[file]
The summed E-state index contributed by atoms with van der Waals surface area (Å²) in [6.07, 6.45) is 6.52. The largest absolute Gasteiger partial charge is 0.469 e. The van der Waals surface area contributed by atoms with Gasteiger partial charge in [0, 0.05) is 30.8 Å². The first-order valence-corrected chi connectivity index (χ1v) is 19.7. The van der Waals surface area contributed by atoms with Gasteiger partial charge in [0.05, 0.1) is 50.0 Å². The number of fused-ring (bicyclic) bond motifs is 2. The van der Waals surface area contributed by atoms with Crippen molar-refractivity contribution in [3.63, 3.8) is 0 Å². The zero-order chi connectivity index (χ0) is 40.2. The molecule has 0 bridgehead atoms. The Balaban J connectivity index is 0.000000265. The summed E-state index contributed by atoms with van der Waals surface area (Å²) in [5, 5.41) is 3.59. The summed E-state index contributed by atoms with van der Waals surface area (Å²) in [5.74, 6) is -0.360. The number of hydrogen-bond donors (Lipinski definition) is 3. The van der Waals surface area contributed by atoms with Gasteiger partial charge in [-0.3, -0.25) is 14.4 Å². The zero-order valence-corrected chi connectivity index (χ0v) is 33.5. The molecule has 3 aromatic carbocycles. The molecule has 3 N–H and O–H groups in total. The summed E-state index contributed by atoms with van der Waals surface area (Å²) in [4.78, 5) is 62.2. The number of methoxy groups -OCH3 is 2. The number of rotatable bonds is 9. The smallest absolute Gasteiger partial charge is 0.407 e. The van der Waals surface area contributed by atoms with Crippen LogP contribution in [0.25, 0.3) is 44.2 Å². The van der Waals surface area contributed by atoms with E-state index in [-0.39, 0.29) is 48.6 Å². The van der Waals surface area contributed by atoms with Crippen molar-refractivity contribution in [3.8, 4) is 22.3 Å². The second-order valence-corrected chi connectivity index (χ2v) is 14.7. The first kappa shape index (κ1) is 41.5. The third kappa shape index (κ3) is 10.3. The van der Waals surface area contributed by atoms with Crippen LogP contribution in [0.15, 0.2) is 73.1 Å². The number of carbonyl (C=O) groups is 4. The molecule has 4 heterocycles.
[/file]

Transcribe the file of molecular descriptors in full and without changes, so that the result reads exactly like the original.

The summed E-state index contributed by atoms with van der Waals surface area (Å²) in [6.07, 6.45) is 6.52. The largest absolute Gasteiger partial charge is 0.469 e. The van der Waals surface area contributed by atoms with Gasteiger partial charge in [0, 0.05) is 30.8 Å². The first-order valence-corrected chi connectivity index (χ1v) is 19.7. The van der Waals surface area contributed by atoms with Gasteiger partial charge in [0.05, 0.1) is 50.0 Å². The number of fused-ring (bicyclic) bond motifs is 2. The van der Waals surface area contributed by atoms with Crippen molar-refractivity contribution in [3.63, 3.8) is 0 Å². The zero-order chi connectivity index (χ0) is 40.2. The molecule has 0 bridgehead atoms. The Balaban J connectivity index is 0.000000265. The summed E-state index contributed by atoms with van der Waals surface area (Å²) in [5, 5.41) is 3.59. The summed E-state index contributed by atoms with van der Waals surface area (Å²) in [5.74, 6) is -0.360. The number of hydrogen-bond donors (Lipinski definition) is 3. The van der Waals surface area contributed by atoms with Gasteiger partial charge in [-0.3, -0.25) is 14.4 Å². The zero-order valence-corrected chi connectivity index (χ0v) is 33.5. The molecule has 3 aromatic carbocycles. The molecule has 3 N–H and O–H groups in total. The summed E-state index contributed by atoms with van der Waals surface area (Å²) in [4.78, 5) is 62.2. The number of methoxy groups -OCH3 is 2. The number of rotatable bonds is 9. The smallest absolute Gasteiger partial charge is 0.407 e. The van der Waals surface area contributed by atoms with Crippen LogP contribution in [0.25, 0.3) is 44.2 Å². The van der Waals surface area contributed by atoms with E-state index in [-0.39, 0.29) is 48.6 Å². The van der Waals surface area contributed by atoms with Crippen molar-refractivity contribution in [3.8, 4) is 22.3 Å². The second-order valence-corrected chi connectivity index (χ2v) is 14.7. The first kappa shape index (κ1) is 41.5. The third kappa shape index (κ3) is 10.3. The van der Waals surface area contributed by atoms with Crippen LogP contribution in [0.15, 0.2) is 73.1 Å². The number of carbonyl (C=O) groups is 4. The molecule has 4 heterocycles.